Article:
Recent Flooding

The flooding of many of our communities over the Christmas break is clearly a cause for serious concern on a host of grounds. The Catchment Partnership has a role to play in understanding how catchment and watercourse management contributes and what we might be able to do to reduce the frequency and impact of flooding.

Most commentators would agree that the rainfall events in late 2015/early 2016 would have ‘beaten’ any reasonable flood risk management and defence arrangements. However lesser events will continue and we do believe that a holistic integrated approach to catchment management has a key role to play. We are already working with the Environment Agency, White Rose Forest and others to understand exactly what contribution can be made by practices generally known as Natural Flood Management. NFM includes tree planting, woody debris weirs, upland restoration, re-meandering and a range of other interventions which slow down the runoff from land and reduce the peak runoff. These will never be the total solution but do have a part to play and we are pleased that the Secretary of State for the Environment, Liz Truss, has acknowledged this. The partnership has written to her and all MPs in the catchment on the matter, the text is reproduced below:

Responses to extreme flooding: the need for a new approach

Dear Liz,

I am writing to you as Chair of the Aire and Calder Catchment Partnership, a forum of interested stakeholders created with support from Defra to help the UK deliver the Water Framework Directive and broader community benefits. Our partnership includes a wide range of organisations, from public, private and the third sectors. We are, however, writing independently of our valued Defra family partners, as we note it is not their role to comment on existing government policy.

Following the recent flooding events in the Aire-Calder Catchment we were disappointed to hear the Prime Minister use these events as a means to open up a battleground between wildlife and people. Whilst we obviously agree that it is vital to protect homes and businesses from flooding, we think it misleading to suggest that flooding is as a result of wildlife protection measures as was implied. Indeed, measures to protect wildlife are often highly beneficial in helping to protect communities against flooding through Natural Flood Management, a mechanism recognised as a valuable and cost-effective tool by the Government’s own advisors, the Environment Agency.

It should also be noted that where high levels of protection for wildlife are in place, in our rivers or elsewhere, it is because those particular species or habitats are facing significant threats and are of great conservation concern. The sacrifice of such species or habitats is unacceptable and unsustainable, especially if this is to satisfy a media fest of misinformation.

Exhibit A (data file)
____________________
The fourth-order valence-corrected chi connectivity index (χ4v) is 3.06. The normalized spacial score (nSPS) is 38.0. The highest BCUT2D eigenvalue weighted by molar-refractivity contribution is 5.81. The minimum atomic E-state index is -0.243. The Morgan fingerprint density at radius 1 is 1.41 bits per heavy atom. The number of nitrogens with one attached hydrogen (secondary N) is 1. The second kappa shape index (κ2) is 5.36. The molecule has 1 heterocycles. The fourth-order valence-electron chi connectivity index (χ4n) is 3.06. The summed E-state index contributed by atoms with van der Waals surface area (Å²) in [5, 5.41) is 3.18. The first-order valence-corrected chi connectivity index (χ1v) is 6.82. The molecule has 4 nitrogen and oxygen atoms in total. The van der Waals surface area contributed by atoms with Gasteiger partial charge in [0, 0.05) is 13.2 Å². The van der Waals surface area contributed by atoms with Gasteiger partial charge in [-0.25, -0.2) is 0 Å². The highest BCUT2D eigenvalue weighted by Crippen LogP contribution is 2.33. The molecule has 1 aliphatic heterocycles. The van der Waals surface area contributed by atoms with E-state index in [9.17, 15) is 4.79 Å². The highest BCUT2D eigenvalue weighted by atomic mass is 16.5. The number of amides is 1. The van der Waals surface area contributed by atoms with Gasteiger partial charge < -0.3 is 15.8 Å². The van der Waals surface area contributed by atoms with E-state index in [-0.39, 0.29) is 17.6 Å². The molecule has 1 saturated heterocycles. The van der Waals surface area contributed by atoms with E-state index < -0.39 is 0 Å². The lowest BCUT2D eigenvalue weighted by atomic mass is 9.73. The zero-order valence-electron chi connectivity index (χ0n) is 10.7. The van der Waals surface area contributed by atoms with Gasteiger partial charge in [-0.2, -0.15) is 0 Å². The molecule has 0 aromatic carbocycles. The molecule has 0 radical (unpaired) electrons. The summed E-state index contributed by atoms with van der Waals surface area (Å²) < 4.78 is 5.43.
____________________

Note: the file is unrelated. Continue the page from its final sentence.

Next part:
Nor do we consider it acceptable to go back to a trend of canalisation and dredging of rivers, streams and dikes where they are scraped clean of all life. Healthy rivers in their natural state are important to people, whether that be for recreation, inspiration or making a living.

In contrast to seeing wildlife conservation as being a contributing factor to extreme flooding, our view is that provision for wildlife goes hand in hand with greater flood resilience. Over the decades we have seen incremental land use and management changes – in both urban and rural landscapes – which have devastated wildlife and significantly increased the risk to flooding.

Sadly, instances of such change are all too easy to find. For example, around the periphery of the South Pennine Moors agricultural drainage continues and, in the Calder catchment,
European protected blanket bog is still subject to burning even though it is highly damaging in terms of biodiversity, carbon loss, water quality and flooding. Why we ask, does such a management regime continue, apparently with public subsidy through land management grants?

We believe a radical review of land management is required which recognises the value of Natural Flood Management techniques and the multiple benefits that can deliver. In particular we wish to see:

1. A review of all land management grants, which should be dependent upon positive management for the delivery of ecosystem services, including enhanced flood resilience, biodiversity, soil conservation and water quality.
2. Land management payments that better reflect the true value of ecosystem services and provide a much greater incentive for land managers to adopt measures that deliver multiple benefits, including Water Framework Directive and biodiversity objectives.
3. A recognition that our rivers in a natural state serve many functions and are an important recreational, economic and biodiversity asset.
4. An acknowledgement that rivers have a significant role to play in the post-industrial regeneration of areas such as West Yorkshire where investment can not only reduce costs to society but also provide opportunities for new economic activity.
5. An end to the burning of all blanket bog habitats.
6. A more coherent funding strategy for research and also identification of sites where Natural Flood Management would be most effective.

As the Catchment Partnership for the Leeds City Region, we believe we have an important part to play in the above review and would welcome the opportunity to explore how best we contribute to that process with Government agencies. We would also appreciate a response to issues raised above and government is looking to address these. We look forward to your response.

Jeff Keenlyside
Chair of Aire-Calder Catchment Partnership